56 Canoecarrier : Wind is actually quite efficient, but off shore wind farms, like those in Europe are many years away in the US. Near shore wind farms could easily pr
57 Mt99 : It is. Non dispatchable energy can be efficiently integrated to about 20% of load before things start to get tricky. But then it also depends on how
58 NoUFO : You may not see any problem with it. The former head of Bulgaria's first nuclear power plant, who later became President of the Bulgarian Nuclear Reg
59 Post contains links Canoecarrier : Compared to the 10-20% you'd get with solar, yes. Wind farms tend to be pretty robust against a portion of the plant being down because the turbines
60 DocLightning : Wind and solar have the disadvantage of inefficiency. Wind and sun may be free, but the energy production per square meter is very poor, and the amou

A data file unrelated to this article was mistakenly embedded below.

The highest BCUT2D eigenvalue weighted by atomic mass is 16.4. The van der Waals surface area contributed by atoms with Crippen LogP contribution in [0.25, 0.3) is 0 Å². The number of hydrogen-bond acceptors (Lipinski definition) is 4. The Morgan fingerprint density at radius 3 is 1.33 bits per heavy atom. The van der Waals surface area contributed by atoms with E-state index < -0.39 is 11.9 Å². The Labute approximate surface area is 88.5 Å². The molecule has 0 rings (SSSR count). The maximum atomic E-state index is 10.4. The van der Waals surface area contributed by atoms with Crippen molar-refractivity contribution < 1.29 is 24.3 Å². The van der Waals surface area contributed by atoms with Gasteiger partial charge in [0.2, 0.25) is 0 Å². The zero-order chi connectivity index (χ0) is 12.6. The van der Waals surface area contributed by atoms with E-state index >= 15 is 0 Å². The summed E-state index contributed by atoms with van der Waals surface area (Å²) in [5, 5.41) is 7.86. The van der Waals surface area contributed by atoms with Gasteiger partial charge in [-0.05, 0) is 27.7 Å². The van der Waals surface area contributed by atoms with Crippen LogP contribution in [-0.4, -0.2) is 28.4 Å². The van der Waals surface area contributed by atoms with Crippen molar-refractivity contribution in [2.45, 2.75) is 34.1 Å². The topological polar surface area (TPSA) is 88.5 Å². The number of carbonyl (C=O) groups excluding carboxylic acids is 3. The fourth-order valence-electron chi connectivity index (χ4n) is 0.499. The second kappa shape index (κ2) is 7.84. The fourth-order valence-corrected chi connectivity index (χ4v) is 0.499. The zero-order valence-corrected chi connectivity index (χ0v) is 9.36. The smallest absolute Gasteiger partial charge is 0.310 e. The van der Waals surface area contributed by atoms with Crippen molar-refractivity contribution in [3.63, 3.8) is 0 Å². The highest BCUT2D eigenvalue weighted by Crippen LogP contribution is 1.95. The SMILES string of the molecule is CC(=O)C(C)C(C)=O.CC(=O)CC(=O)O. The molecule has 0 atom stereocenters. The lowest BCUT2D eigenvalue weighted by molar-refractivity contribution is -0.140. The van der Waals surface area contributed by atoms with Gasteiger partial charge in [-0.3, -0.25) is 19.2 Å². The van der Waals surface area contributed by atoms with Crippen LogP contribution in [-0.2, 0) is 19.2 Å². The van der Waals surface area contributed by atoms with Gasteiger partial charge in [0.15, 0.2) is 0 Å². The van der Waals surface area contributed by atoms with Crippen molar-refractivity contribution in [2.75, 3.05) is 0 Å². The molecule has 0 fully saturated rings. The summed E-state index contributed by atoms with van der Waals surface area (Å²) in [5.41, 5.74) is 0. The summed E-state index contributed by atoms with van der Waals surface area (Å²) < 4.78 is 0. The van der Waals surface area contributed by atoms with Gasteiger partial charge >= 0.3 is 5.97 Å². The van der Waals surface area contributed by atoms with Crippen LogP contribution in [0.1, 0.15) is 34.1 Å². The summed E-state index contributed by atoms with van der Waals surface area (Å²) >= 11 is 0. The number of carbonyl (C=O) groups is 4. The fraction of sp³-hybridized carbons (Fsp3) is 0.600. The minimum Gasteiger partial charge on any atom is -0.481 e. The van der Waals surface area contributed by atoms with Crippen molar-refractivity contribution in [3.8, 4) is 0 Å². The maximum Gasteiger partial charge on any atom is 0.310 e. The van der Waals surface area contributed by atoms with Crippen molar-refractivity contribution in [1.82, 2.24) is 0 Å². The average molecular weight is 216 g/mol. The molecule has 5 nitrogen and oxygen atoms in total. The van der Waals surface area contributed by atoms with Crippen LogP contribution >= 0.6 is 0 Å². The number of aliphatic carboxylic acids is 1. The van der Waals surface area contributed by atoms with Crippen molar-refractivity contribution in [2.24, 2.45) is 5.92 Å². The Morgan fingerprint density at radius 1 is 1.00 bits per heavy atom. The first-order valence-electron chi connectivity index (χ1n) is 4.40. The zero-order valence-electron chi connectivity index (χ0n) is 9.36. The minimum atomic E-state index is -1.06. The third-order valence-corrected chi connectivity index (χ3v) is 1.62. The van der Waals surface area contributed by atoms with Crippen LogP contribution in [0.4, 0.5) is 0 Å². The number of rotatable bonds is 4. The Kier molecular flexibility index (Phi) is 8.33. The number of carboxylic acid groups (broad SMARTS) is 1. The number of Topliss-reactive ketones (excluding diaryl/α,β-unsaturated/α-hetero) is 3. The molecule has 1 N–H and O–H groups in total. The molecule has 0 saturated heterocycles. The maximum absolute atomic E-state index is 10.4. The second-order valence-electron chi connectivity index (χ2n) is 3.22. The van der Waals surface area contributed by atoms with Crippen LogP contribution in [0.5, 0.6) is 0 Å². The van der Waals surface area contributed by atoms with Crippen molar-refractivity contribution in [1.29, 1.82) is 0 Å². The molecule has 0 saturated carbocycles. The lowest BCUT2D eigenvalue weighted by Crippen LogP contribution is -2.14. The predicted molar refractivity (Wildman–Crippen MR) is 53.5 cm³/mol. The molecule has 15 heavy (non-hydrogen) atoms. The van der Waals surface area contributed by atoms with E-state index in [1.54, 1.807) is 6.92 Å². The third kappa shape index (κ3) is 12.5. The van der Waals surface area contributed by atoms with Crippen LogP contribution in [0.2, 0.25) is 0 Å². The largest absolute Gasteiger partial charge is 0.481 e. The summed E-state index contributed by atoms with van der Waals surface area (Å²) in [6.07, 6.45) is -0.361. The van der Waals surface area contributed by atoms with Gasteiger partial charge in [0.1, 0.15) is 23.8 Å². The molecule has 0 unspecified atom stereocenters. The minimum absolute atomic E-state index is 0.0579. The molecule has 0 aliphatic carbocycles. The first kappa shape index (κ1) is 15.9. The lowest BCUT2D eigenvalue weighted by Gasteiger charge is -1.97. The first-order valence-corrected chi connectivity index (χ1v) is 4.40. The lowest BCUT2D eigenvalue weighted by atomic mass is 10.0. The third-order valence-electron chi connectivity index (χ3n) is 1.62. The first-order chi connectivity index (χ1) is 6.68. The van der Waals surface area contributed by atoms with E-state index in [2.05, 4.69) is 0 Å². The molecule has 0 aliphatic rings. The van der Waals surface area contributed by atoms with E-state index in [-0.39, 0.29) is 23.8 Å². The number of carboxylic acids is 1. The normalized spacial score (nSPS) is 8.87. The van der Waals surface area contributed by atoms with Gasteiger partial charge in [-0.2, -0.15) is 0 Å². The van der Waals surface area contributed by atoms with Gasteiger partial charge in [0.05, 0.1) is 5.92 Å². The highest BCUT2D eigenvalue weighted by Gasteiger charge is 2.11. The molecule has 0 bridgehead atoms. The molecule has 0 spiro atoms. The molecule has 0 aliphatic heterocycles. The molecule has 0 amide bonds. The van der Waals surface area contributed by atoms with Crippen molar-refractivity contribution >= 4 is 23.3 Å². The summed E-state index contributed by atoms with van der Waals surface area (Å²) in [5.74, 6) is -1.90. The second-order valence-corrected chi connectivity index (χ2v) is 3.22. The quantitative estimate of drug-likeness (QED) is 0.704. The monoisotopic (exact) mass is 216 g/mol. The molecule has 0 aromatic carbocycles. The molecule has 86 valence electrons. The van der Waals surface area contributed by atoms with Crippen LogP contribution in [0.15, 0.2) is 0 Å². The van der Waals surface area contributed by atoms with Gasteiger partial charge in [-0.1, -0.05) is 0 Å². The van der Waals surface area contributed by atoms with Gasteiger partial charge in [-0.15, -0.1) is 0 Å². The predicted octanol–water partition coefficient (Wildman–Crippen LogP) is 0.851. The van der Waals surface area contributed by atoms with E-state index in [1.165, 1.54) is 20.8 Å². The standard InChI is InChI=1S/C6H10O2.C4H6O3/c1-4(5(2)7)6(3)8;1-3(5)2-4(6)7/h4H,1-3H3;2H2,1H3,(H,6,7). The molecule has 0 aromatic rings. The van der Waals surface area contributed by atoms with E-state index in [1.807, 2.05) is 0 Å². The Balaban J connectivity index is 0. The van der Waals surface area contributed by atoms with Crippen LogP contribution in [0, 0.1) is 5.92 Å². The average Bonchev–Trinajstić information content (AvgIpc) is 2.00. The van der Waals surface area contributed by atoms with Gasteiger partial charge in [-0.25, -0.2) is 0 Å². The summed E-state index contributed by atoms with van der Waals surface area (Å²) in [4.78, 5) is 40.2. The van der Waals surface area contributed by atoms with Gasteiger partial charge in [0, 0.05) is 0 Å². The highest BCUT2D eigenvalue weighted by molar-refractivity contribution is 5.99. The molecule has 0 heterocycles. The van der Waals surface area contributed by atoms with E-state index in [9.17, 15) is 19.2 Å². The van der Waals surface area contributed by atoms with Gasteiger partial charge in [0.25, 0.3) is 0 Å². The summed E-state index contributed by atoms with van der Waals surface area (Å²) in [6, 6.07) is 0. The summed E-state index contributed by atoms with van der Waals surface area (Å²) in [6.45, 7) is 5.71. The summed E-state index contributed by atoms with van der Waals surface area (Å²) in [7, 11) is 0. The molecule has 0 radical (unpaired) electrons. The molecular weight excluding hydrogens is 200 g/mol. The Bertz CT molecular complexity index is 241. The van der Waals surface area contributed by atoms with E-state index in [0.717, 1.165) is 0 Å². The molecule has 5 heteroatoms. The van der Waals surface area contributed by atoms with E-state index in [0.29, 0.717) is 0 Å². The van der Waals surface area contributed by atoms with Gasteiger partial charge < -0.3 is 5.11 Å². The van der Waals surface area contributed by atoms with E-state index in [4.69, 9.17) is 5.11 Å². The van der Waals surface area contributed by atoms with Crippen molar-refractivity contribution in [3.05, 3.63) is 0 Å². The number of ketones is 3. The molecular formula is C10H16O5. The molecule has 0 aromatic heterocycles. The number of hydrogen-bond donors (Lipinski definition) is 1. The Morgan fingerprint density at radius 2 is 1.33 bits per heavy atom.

61 NoUFO : Only now. Give the development of future generations of solar and wind farms a change by spending money on today's technology, and you'll see what's
62 Superfly : That's fine. Until then, lets ge nuclear until wind & solar technology improves.
63 NoUFO : "That's fine. Until then, let's use lighter than air vehicles until fixed wing technology improves." How is a technology going to evolve if no one is
64 Superfly : I am all in favor of testing wind & solar power. However we should use nuclear in the meantime and test wind & solar power in smaller communities.
65 PPVRA : If these technologies have potential, labs will keep working on it until the technology is mature enough. You don't need huge farms to develop a tech
66 QXatFAT : Does anyone know the cost effeciancy on 1 meggawatt of electricty from solar from 1 meggawatt from nuclear plants?
67 Flanker : I cant stand it when they make deals with the Ruskis. And compared to nuclear? ....
68 Canoecarrier : Well sure, I already said nuclear has a CFE nearly 3 times that of wind and almost 5 times more than solar. But, you don't get credit for the renewab
69 AustrianZRH : That cannot be said as you need to calculate the cost of energy rather than the cost of power. As I have shown in reply 40, the price per kWh in acce